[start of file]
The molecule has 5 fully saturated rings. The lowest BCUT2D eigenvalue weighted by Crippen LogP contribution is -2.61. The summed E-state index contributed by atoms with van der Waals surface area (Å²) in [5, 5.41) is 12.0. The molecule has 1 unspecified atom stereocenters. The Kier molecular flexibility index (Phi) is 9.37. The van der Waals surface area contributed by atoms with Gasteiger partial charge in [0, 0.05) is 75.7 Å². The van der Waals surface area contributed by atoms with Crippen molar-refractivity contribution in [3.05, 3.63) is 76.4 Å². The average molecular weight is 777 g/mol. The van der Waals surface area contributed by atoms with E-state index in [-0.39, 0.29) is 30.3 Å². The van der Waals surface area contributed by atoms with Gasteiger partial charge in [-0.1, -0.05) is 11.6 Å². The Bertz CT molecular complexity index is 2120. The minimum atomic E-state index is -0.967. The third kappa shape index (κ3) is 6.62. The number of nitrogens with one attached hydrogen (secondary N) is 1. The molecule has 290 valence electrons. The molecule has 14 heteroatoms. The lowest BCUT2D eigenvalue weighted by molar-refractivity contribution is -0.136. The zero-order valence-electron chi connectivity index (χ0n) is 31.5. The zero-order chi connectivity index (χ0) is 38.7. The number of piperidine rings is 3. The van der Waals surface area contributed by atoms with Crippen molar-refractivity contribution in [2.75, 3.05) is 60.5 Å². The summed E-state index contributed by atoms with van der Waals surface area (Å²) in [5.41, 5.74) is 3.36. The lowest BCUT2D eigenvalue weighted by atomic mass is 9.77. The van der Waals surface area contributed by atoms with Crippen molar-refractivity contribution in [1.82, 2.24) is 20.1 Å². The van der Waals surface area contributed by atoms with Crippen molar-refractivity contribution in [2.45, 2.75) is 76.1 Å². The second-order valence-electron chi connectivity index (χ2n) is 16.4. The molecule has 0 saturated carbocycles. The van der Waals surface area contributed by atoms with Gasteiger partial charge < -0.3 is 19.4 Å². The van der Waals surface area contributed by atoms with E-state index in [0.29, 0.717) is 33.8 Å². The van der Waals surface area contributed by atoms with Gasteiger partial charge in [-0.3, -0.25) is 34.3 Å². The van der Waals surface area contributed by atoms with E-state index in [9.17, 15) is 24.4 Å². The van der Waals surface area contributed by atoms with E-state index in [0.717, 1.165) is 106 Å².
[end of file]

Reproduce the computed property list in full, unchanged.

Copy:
The molecule has 5 fully saturated rings. The lowest BCUT2D eigenvalue weighted by Crippen LogP contribution is -2.61. The summed E-state index contributed by atoms with van der Waals surface area (Å²) in [5, 5.41) is 12.0. The molecule has 1 unspecified atom stereocenters. The Kier molecular flexibility index (Phi) is 9.37. The van der Waals surface area contributed by atoms with Gasteiger partial charge in [0, 0.05) is 75.7 Å². The van der Waals surface area contributed by atoms with Crippen molar-refractivity contribution in [3.05, 3.63) is 76.4 Å². The average molecular weight is 777 g/mol. The van der Waals surface area contributed by atoms with E-state index in [-0.39, 0.29) is 30.3 Å². The van der Waals surface area contributed by atoms with Gasteiger partial charge in [-0.1, -0.05) is 11.6 Å². The Bertz CT molecular complexity index is 2120. The minimum atomic E-state index is -0.967. The third kappa shape index (κ3) is 6.62. The number of nitrogens with one attached hydrogen (secondary N) is 1. The molecule has 290 valence electrons. The molecule has 14 heteroatoms. The lowest BCUT2D eigenvalue weighted by molar-refractivity contribution is -0.136. The zero-order valence-electron chi connectivity index (χ0n) is 31.5. The zero-order chi connectivity index (χ0) is 38.7. The number of piperidine rings is 3. The van der Waals surface area contributed by atoms with Crippen molar-refractivity contribution in [2.75, 3.05) is 60.5 Å². The summed E-state index contributed by atoms with van der Waals surface area (Å²) in [5.41, 5.74) is 3.36. The lowest BCUT2D eigenvalue weighted by atomic mass is 9.77. The van der Waals surface area contributed by atoms with Crippen molar-refractivity contribution in [1.82, 2.24) is 20.1 Å². The van der Waals surface area contributed by atoms with Crippen molar-refractivity contribution in [2.45, 2.75) is 76.1 Å². The second-order valence-electron chi connectivity index (χ2n) is 16.4. The molecule has 0 saturated carbocycles. The van der Waals surface area contributed by atoms with Gasteiger partial charge < -0.3 is 19.4 Å². The van der Waals surface area contributed by atoms with E-state index in [0.29, 0.717) is 33.8 Å². The van der Waals surface area contributed by atoms with Gasteiger partial charge in [-0.3, -0.25) is 34.3 Å². The van der Waals surface area contributed by atoms with E-state index in [9.17, 15) is 24.4 Å². The van der Waals surface area contributed by atoms with E-state index in [0.717, 1.165) is 106 Å².